This uncertainty will draw U.S. Supreme Court attention. The Supreme Court recently decided a GPS location case, United States v. Jones, which did not involve information from a service provider but grew out of law enforcement's surreptitious physical attachment of a GPS tracking device to a suspect's car. Because the police did not abide by the terms of the warrant authorizing the attachment, the defendant made a Fourth Amendment challenge to the use against him of the information gathered. The Supreme Court concluded that a warrant was required. Associate Justice Antonin Scalia wrote, “[i]t is beyond dispute that a vehicle is an ‘effect' as that term is used in the [Fourth] Amendment. We hold that the Government's installation of a GPS device on a target's vehicle, and its use of that device to monitor the vehicle's movements, constitutes a ‘search'” for which a valid warrant was required.
Jones was the most high profile of several cases percolating in the federal courts concerning location information, but it did not address broader questions about individuals' Fourth Amendment interests in mobile location information from cell phones. Courts across the country have been struggling to categorize location information and determine the proper legal predicate for government access to it. A recent Sixth Circuit decision illustrates the sort of questions courts confront.
In United States v. Skinner, 690 F.3d 772 (6th Cir. 2012), police obtained a warrant to intercept calls, and “an order from a federal magistrate judge . . . . authorizing the phone company to release subscriber information, cell site information, GPS real-time location, and ‘ping' data” for the mobile phone the suspect was thought to be using. Agents “pinged” the phone to get its location and used that information to secure additional, similar orders for other phones in use. The defendant claimed that the use of the GPS location information emitted from his cell phone was a warrantless search that violated the Fourth Amendment. The Sixth Circuit robustly disagreed. “There is no Fourth Amendment violation because Skinner did not have a reasonable expectation of privacy in the data given off by his voluntarily procured pay-as-you-go cell phone.” The court reasoned that “the recent nature of cell phone location technology does not change” the common-sense notion that “[t]he law cannot be that a criminal is entitled to rely on the expected untrackability of his tools . . . . If it did, then technology would help criminals but not the police.” Lest the reader think this conclusion was limited to criminals, the court clarified: “On the contrary, an innocent actor would similarly lack a reasonable expectation of privacy in the inherent external locatability of a tool that he or she bought.” Id. at n.1. Skinner drew a great deal of commentary both about Fourth Amendment principles and technology questions implicit in the opinion. For example, GPS location information and cell-site location information are different, though courts often elide the distinction when addressing location information. A petition for rehearing en banc was denied on September 26, 2012, and the case is a good candidate for Supreme Court review.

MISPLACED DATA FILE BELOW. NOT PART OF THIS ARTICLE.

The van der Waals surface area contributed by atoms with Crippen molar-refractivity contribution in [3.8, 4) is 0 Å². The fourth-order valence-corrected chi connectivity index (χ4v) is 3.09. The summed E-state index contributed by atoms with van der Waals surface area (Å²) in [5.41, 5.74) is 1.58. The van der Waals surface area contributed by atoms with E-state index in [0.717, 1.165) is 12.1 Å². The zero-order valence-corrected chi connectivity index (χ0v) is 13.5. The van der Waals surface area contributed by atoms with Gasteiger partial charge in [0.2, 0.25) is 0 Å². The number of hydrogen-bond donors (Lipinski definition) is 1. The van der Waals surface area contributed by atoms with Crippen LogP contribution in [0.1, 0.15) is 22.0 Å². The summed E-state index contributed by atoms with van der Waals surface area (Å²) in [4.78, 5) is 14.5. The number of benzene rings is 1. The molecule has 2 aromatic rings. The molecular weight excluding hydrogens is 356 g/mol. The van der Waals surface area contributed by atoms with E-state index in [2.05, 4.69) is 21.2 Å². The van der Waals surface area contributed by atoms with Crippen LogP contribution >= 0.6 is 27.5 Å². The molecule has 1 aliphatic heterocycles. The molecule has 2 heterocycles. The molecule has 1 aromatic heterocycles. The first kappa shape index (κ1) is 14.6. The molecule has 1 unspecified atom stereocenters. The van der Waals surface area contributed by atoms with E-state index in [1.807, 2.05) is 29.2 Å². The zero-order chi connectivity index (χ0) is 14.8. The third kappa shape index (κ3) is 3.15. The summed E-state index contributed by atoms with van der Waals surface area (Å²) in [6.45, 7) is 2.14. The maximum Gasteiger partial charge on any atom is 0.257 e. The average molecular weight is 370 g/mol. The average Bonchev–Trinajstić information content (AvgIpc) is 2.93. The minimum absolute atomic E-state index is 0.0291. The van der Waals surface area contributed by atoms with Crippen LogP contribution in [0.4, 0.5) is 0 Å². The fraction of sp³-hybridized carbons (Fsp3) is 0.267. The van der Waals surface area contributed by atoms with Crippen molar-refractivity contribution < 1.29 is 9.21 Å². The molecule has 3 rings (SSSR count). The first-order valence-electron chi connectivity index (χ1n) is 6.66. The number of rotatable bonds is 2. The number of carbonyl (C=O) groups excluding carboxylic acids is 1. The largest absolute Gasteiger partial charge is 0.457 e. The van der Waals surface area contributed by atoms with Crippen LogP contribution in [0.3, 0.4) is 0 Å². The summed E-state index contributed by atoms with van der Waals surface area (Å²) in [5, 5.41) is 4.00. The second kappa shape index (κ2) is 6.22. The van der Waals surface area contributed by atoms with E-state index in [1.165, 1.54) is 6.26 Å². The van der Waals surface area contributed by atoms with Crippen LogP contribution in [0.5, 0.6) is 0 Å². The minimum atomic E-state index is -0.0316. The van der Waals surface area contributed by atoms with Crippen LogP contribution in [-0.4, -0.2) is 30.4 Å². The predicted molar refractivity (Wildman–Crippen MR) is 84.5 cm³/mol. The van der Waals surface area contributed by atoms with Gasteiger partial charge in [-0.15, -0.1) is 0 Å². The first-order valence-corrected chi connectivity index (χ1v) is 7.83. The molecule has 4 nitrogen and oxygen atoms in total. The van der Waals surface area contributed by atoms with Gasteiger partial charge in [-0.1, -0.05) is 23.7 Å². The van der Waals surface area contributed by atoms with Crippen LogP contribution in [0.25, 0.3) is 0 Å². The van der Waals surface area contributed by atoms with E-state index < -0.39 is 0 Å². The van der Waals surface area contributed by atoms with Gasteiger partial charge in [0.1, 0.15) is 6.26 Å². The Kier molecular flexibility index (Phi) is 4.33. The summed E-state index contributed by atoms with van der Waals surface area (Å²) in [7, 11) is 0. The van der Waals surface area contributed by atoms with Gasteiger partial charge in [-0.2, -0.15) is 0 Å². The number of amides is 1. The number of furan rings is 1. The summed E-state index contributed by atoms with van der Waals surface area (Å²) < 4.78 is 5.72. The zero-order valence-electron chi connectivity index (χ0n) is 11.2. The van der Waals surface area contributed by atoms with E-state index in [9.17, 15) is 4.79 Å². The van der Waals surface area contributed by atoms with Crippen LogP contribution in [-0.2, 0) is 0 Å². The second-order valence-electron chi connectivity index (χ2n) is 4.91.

This sort of litigation will continue until the Supreme Court or Congress resolves uncertainty about the legal status of location information. Leahy proposes amending the ECPA to include a new category of “geolocation information” that would have demanding requirements for access by governmental entities. Government entities would be generally prohibited from accessing geolocation information without a warrant or court order under the Foreign Intelligence Surveillance Act (FISA), except to respond to an emergency. Under Leahy's proposal, a communications provider could be required to grant government access to a user's contemporaneous or prospective geolocation information if presented with a warrant or in order to respond to a user's call for emergency services. A communications provider could be required to grant government access to historical geolocation information if presented with a warrant or a court order under FISA, or when the government has the subscriber's consent.
On their face, these proposals only address government access to geolocation information. While some commentators are uneasy about private entities' use and exploitation of location information, these proposals do not appear aimed at restricting private use of location information. That said, the immunity provisions contained in Leahy's proposal protect entities from liability for providing information to “governmental entities” pursuant to the statute. It does not rule out the possibility of creative lawsuits flowing from sharing such information with others.
Current State of Play
Debate over ECPA reform has been percolating for a while. Key players include the White House, the DOJ, state and local law enforcement agencies, telecommunications companies, Internet Service Providers, makers and sellers of mobile telephone applications, civil liberty advocates and privacy advocates.
At the Senate Judiciary Committee markup held November 29, the committee voted in favor of Leahy's heightened procedural protection for stored email communications and geolocation information, by voice vote. Before approving the bill, the panel voted 6-11 to reject an amendment by Sen. Chuck Grassley (R-IA) that would exempt the measure's warrant requirement for investigations of crimes involving child abduction. And to address certain sensitive investigations, an amendment to the proposal from Sen. John Cornyn (R-TX) and Sen. Mike Lee (R-UT), modified the provisions requiring notice to persons whose data is accessed. The modification reduced the period in which access without notice would be permissible from 180 days to 90 days for governmental entities that are not law enforcement agencies.
Despite committee approval, chances for ultimate passage are slim in this Congress. However, the committee's blessing of these changes may set the terms of debate for next year.
Passage of these amendments to the ECPA this year seems remote, but chatter will continue as courts and those directly impacted continue to grapple with uncertainty. The increase in attention to these proposals, coupled with support across a broad swath of interested parties, make it more likely that Congress will act in 2013. The stage has been set: Some service providers may continue to seek clarity in the law, while civil libertarians will seek additional privacy protections. Law enforcement will aim to protect its ability to efficiently and creatively investigate and prosecute crime. In 2013, this process may come to a close with enactment of significant amendments to ECPA.